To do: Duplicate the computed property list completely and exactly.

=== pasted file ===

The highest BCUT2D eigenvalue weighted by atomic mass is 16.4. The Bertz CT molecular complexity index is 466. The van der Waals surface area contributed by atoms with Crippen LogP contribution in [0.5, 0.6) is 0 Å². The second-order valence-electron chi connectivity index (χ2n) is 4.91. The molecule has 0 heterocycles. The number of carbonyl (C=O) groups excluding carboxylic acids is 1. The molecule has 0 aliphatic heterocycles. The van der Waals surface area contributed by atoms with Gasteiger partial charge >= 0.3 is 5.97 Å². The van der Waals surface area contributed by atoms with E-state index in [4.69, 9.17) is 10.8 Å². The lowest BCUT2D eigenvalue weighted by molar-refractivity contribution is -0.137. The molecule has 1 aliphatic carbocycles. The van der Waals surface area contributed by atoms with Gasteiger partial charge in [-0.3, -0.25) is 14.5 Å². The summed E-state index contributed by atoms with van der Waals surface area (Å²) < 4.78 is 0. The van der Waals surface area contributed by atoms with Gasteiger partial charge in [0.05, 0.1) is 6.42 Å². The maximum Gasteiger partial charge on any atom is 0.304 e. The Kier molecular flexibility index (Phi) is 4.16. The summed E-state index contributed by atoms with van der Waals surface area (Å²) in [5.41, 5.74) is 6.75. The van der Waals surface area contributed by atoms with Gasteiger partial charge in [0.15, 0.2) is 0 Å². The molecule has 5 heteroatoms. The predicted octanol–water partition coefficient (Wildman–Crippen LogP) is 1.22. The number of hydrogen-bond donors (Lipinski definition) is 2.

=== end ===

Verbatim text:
The highest BCUT2D eigenvalue weighted by atomic mass is 16.4. The Bertz CT molecular complexity index is 466. The van der Waals surface area contributed by atoms with Crippen LogP contribution in [0.5, 0.6) is 0 Å². The second-order valence-electron chi connectivity index (χ2n) is 4.91. The molecule has 0 heterocycles. The number of carbonyl (C=O) groups excluding carboxylic acids is 1. The molecule has 0 aliphatic heterocycles. The van der Waals surface area contributed by atoms with Gasteiger partial charge >= 0.3 is 5.97 Å². The van der Waals surface area contributed by atoms with E-state index in [4.69, 9.17) is 10.8 Å². The lowest BCUT2D eigenvalue weighted by molar-refractivity contribution is -0.137. The molecule has 1 aliphatic carbocycles. The van der Waals surface area contributed by atoms with Gasteiger partial charge in [-0.3, -0.25) is 14.5 Å². The summed E-state index contributed by atoms with van der Waals surface area (Å²) < 4.78 is 0. The van der Waals surface area contributed by atoms with Gasteiger partial charge in [0.05, 0.1) is 6.42 Å². The maximum Gasteiger partial charge on any atom is 0.304 e. The Kier molecular flexibility index (Phi) is 4.16. The summed E-state index contributed by atoms with van der Waals surface area (Å²) in [5.41, 5.74) is 6.75. The van der Waals surface area contributed by atoms with Gasteiger partial charge in [0.15, 0.2) is 0 Å². The molecule has 5 heteroatoms. The predicted octanol–water partition coefficient (Wildman–Crippen LogP) is 1.22. The number of hydrogen-bond donors (Lipinski definition) is 2.